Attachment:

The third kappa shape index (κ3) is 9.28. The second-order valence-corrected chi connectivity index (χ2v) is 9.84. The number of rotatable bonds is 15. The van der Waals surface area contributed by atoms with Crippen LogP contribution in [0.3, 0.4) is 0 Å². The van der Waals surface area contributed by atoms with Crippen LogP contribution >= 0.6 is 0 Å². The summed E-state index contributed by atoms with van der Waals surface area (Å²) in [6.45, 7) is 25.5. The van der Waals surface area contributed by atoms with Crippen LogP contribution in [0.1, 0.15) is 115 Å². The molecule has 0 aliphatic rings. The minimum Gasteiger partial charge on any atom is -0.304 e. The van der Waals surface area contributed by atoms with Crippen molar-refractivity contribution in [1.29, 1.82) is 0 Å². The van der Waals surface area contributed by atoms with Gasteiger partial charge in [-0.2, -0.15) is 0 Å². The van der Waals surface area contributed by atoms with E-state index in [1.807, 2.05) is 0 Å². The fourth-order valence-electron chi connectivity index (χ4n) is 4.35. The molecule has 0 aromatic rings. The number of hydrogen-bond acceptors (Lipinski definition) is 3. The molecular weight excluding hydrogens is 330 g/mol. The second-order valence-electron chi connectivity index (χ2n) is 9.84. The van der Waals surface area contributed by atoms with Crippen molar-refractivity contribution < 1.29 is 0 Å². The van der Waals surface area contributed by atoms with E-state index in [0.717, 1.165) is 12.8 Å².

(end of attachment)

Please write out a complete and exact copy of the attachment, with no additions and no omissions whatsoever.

The third kappa shape index (κ3) is 9.28. The second-order valence-corrected chi connectivity index (χ2v) is 9.84. The number of rotatable bonds is 15. The van der Waals surface area contributed by atoms with Crippen LogP contribution in [0.3, 0.4) is 0 Å². The van der Waals surface area contributed by atoms with Crippen LogP contribution >= 0.6 is 0 Å². The summed E-state index contributed by atoms with van der Waals surface area (Å²) in [6.45, 7) is 25.5. The van der Waals surface area contributed by atoms with Crippen LogP contribution in [0.1, 0.15) is 115 Å². The molecule has 0 aliphatic rings. The minimum Gasteiger partial charge on any atom is -0.304 e. The van der Waals surface area contributed by atoms with Crippen molar-refractivity contribution in [1.29, 1.82) is 0 Å². The van der Waals surface area contributed by atoms with Gasteiger partial charge in [-0.2, -0.15) is 0 Å². The van der Waals surface area contributed by atoms with E-state index in [1.807, 2.05) is 0 Å². The fourth-order valence-electron chi connectivity index (χ4n) is 4.35. The molecule has 0 aromatic rings. The number of hydrogen-bond acceptors (Lipinski definition) is 3. The molecular weight excluding hydrogens is 330 g/mol. The second-order valence-electron chi connectivity index (χ2n) is 9.84. The van der Waals surface area contributed by atoms with Crippen molar-refractivity contribution < 1.29 is 0 Å². The van der Waals surface area contributed by atoms with E-state index in [0.717, 1.165) is 12.8 Å².